Muhammad Ali: The Man, the Myth, and the Legend
Muhammad Ali is one of the most decorated athletes in American history. For decades he dominated the boxing world going against any and every opposition that came before him. His stamina and charisma has yet to be matched by any athlete since him. The Vietnam War drove many Americans into the vicious battle. Many served faithfully but Muhammad Ali refused to serve his country in that way. His career was threatened and he was on the verge of being named one of the great villains of American history simply because he refused to fight in a war that his religion did not believe in and that most Americans would find in bad taste just years later.
Muhammad Ali started off as Cassius Clay of Louisville who goes to a local store in search of merchandise and leaves his bike sitting unchained outside of the store. When he comes back the bike is gone and Clay is furious. He hunts for the nearest police officer in hopes of getting his bike back somehow, but the police officer could not help him and Clays vow to beat up the culprit (Ezra 7). Clay ironically took up boxing several months after the ruling of the Brown v. Board of Education court case. The story of Clay meeting Joe Martin is one of the defining moments in the man that would become Ali’s boxing career (Ezra 7). Without that moment in history you can validly argue that Muhammad Ali might have never became the legend that we know today.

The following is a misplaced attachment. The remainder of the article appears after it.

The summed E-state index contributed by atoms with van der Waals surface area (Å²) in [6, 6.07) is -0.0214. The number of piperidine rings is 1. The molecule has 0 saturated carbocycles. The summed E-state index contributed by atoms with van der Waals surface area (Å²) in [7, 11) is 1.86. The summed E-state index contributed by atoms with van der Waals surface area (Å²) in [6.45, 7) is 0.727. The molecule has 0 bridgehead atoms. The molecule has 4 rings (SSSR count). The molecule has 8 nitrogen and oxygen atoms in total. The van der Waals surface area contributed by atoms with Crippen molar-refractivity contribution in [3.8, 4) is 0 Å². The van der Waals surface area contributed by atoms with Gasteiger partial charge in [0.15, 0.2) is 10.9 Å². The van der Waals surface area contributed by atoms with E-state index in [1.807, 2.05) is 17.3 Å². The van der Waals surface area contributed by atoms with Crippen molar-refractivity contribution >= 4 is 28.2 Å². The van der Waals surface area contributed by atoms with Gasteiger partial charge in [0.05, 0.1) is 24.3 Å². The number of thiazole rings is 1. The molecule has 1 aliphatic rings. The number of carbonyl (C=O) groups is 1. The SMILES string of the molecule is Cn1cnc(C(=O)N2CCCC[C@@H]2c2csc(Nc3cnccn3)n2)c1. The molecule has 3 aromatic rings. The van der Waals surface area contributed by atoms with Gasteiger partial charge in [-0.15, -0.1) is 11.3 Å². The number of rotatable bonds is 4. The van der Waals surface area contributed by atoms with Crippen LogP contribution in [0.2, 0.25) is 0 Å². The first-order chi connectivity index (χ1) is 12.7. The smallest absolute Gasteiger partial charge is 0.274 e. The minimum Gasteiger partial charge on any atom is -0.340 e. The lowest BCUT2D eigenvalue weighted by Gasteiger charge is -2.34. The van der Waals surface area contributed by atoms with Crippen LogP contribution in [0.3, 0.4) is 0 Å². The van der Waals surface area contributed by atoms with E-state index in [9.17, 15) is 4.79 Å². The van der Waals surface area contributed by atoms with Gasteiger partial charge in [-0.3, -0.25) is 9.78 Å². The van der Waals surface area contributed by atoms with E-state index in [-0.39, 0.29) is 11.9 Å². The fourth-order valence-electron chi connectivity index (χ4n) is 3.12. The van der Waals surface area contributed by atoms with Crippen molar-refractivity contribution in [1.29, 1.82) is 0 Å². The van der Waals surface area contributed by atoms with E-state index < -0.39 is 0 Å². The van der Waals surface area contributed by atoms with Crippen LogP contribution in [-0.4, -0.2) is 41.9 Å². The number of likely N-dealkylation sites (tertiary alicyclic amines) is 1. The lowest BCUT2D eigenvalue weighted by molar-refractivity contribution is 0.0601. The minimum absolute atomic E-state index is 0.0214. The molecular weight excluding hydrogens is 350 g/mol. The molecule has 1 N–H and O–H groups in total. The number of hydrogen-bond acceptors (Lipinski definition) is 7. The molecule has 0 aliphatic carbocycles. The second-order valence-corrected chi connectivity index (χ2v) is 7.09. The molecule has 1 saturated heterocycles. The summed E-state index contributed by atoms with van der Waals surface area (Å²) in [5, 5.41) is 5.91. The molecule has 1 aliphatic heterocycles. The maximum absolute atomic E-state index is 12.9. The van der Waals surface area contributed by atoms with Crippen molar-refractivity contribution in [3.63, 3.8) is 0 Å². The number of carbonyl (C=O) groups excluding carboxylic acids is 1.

Clay was born to Odessa Grady Clay and Cassius Clay Sr. on January 17th, 1942. His mother had roots going back to an Irishman named Abe Grady while his father claimed to be related to Henry Clay, a great politician of the American Whig party (Edmonds 13-14). Cassius Clay was sheltered from the type of life that kids his age and ethnicity dealt with. He never had to help to support his family. At a young infant Ali was always energetic who ran instead of stumbling around and even had enough power in his small body to knock his mother’s teeth loose albeit it was an accident. His mother also mentioned that Ali used to constantly talk as a child even going so far as to round up the neighborhood kids and chitchat with them (Edmonds 15).
Muhammad Ali’s career began after he became the owner of a prized red Schwinn bicycle. Ali spent his first day of ownership riding around with his buddy showing off his new possession. They soon found themselves getting free food from a merchant’s exhibition. After the event was over Ali soon realized that his prized bike had been stolen and confronted an officer at the basement of the local boxing gym (Edmonds 18). The man that he ran into was Joe Martin, a police officer whose actual passion was boxing. He offered to give the young lad boxing lessons so he could “whup” the person who took his bike. Ali initially refused but eventually decided that he would take the lessons after he saw some of the kids Martin had taught on television (Edmonds 18-19). As Ali grew as a man so did his...